Is there a single word to denote non-animated movies?

What I have in mind is like the following:

  • Disney is okay, but I prefer ??? movies.

It should mean movies where human actors/actresses play, instead of cartoons or polygons. It has nothing to do with fantasy elements and Harry Potter is a ??? movie.

I guess real would be understood with sufficient contexts, but is there a more specific words for "acted by humans"?

  • I suggest there is none, for the same reason that we once had wrist or pocket or fob watches, but now all of those are lumped together as "analogue" and portrayed as different from "digital" I personally see the Question as disingenuous, though I see that others might accept it. How would it not serve you to divide movies into "ordinary/traditional/standard/regular…" Who could ever need a word - or more likely, a term - for 'non-animated' movies? Nov 2, 2022 at 21:31
  • @RobbieGoodwin There is a word, actually. It has been answered below, the word is "live-action". Nov 14, 2022 at 21:19
  • @deadly-nightshade666 Sorry to have to point out such a primary-school problem and still "live-action" is not a word, nor any grammatical construct that could be treated as a word. Nov 17, 2022 at 19:40
  • @RobbieGoodwin Live-action is a word. It is defined by Oxford Languages as "(in filmmaking) action involving real people or animals, as contrasted with animation or computer-generated effects." Dec 2, 2022 at 13:36
  • @deadly-nightshade666 Sorry, I forgot to ask for a specific citation in which Oxford Languages says "Live-action" is a word. Can you provide a link to a specific citation? Dec 7, 2022 at 0:14

2 Answers 2


Such movies and TV are referred to as "live-action."

live action noun

(in movies, etc.) action involving real people or animals, not models, or images that are drawn, or produced by computer:

It’s not always easy as you might think to tell the difference between live action and an animated film.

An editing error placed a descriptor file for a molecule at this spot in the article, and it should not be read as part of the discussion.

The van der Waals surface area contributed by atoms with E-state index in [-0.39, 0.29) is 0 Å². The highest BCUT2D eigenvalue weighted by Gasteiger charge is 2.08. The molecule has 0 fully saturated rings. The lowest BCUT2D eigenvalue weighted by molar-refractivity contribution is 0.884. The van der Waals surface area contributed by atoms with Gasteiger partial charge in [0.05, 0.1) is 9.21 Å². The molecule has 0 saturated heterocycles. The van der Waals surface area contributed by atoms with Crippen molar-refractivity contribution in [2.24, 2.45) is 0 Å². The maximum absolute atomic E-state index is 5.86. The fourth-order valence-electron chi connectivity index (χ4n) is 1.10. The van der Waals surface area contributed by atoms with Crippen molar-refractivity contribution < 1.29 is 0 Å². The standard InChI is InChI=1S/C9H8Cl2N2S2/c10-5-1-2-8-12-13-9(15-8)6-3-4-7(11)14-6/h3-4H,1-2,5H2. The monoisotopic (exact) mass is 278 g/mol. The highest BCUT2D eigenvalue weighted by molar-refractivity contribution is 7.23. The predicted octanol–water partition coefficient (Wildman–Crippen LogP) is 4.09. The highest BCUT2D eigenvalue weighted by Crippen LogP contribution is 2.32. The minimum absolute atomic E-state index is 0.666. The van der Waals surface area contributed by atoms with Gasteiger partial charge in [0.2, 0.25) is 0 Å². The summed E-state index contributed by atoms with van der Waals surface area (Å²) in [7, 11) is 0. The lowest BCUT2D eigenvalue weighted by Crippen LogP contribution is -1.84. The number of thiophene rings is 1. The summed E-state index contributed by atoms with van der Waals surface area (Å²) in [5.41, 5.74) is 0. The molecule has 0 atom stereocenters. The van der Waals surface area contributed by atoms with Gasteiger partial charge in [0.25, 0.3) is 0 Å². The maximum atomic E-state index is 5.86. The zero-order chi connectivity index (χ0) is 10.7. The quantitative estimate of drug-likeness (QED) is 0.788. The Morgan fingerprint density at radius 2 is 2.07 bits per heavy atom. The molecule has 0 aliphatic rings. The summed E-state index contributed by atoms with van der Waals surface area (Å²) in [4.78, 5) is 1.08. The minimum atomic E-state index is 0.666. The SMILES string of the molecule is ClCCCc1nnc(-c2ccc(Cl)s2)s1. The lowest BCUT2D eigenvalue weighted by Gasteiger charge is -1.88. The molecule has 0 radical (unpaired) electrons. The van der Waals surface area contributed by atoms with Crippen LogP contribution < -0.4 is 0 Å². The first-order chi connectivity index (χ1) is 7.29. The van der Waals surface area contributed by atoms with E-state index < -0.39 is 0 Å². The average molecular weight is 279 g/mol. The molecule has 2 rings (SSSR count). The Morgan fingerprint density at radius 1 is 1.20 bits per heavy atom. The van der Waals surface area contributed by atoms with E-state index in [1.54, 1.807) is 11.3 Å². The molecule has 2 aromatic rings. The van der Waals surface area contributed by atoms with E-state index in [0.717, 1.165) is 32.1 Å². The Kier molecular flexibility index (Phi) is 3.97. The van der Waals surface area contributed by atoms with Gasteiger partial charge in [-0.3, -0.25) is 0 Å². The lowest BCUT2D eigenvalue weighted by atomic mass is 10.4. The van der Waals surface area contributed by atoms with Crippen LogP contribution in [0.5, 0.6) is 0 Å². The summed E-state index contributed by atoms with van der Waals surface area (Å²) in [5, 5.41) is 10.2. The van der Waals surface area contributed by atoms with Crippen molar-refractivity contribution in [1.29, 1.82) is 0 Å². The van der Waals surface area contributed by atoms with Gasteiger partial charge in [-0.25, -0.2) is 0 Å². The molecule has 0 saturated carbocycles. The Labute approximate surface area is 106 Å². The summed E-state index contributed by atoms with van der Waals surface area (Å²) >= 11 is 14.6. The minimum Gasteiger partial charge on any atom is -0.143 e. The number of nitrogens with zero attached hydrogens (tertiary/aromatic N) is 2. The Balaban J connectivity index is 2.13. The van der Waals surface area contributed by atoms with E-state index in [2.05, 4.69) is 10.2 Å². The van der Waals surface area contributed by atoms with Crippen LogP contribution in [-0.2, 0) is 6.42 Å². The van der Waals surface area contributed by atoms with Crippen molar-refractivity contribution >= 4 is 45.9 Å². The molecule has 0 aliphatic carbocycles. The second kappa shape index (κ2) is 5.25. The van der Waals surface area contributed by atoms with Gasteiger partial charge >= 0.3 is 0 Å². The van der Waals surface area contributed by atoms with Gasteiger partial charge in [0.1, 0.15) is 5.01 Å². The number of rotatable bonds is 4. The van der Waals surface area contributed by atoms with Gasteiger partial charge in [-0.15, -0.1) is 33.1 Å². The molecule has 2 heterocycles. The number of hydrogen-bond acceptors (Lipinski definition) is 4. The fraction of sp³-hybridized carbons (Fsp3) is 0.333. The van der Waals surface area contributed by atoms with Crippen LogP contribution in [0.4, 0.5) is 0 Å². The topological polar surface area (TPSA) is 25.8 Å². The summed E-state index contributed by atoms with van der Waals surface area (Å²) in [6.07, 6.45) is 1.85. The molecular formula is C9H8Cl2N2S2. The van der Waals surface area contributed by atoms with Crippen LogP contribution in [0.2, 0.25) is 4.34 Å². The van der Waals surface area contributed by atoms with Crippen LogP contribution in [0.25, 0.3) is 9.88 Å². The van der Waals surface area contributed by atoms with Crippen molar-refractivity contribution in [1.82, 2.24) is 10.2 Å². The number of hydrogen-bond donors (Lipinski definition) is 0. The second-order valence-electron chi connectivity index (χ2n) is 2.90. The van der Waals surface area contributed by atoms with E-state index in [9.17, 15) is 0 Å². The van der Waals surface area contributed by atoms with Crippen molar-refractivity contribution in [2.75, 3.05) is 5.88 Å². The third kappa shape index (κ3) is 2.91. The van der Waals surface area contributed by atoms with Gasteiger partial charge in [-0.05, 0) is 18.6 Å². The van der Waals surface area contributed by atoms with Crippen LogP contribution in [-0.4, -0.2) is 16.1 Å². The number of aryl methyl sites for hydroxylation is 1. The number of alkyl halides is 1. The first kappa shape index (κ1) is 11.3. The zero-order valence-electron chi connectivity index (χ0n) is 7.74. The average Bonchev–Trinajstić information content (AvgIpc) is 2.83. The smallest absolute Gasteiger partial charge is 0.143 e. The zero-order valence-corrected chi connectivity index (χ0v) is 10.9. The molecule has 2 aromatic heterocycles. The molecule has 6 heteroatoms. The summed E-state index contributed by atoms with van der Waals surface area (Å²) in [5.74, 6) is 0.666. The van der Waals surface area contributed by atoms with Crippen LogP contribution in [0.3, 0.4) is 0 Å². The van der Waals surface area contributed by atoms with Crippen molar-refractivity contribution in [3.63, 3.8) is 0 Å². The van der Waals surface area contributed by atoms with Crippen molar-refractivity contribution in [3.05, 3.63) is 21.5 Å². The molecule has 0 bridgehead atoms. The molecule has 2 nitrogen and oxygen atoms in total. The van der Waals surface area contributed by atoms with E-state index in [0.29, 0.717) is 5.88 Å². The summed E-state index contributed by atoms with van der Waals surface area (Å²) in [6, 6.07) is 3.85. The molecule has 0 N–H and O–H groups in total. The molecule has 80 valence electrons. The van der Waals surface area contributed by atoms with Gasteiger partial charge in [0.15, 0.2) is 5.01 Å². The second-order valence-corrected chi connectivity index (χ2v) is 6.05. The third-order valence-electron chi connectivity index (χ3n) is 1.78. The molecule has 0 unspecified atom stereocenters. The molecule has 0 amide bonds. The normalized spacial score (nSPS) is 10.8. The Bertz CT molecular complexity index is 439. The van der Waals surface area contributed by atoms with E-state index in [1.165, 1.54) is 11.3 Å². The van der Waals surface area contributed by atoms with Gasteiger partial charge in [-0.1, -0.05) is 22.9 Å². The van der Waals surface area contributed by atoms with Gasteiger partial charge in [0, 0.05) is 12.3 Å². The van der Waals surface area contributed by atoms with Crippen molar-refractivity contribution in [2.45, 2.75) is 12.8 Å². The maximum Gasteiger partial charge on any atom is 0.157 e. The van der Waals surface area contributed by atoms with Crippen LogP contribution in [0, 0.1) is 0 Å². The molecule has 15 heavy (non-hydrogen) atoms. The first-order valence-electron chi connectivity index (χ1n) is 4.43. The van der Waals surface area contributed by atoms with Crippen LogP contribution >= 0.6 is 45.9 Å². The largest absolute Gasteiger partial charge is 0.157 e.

a live-action movie

Source: Cambridge Dictionary — live action

  • 8
    Welcome! This is the common term. I encourage you to include some examples that show how it answers the question, and do take a moment to tour.
    – livresque
    Oct 28, 2022 at 0:50
  • 25
    @sundowner "Live action" is the common term and has no connotations of "action as a genre". For example, all the remakes Disney is churning out recently are officially called "live action remakes"
    – No Name
    Oct 28, 2022 at 9:19
  • 10
    @sundowner, the hyphen (-) in "live-action" is significant. It indicates that "live-action" is to be understood as a single adjective in contexts where the words might be interpreted differently without. Especially, it emphasizes that "live-action movie" should be grouped as (live action) movie, not as live (action movie). Oct 28, 2022 at 15:11
  • 2
    While this answer is generally correct, it'd be improved by pointing to a definition or examples of the term being used in this way.
    – V2Blast
    Oct 28, 2022 at 16:45
  • 3
    There was some objection to the use of "live-action" as it pertained to The Lion King remake, because it was more realistic, but still largely CGI. Reading this article helps you understand what live-action is intended to mean as it pertains to animation.
    – Wyck
    Oct 28, 2022 at 20:49

You might just say I prefer movies that aren't animated, or movies with live actors.

The other sense of animated could interfere with its use to mean with cartoon characters.

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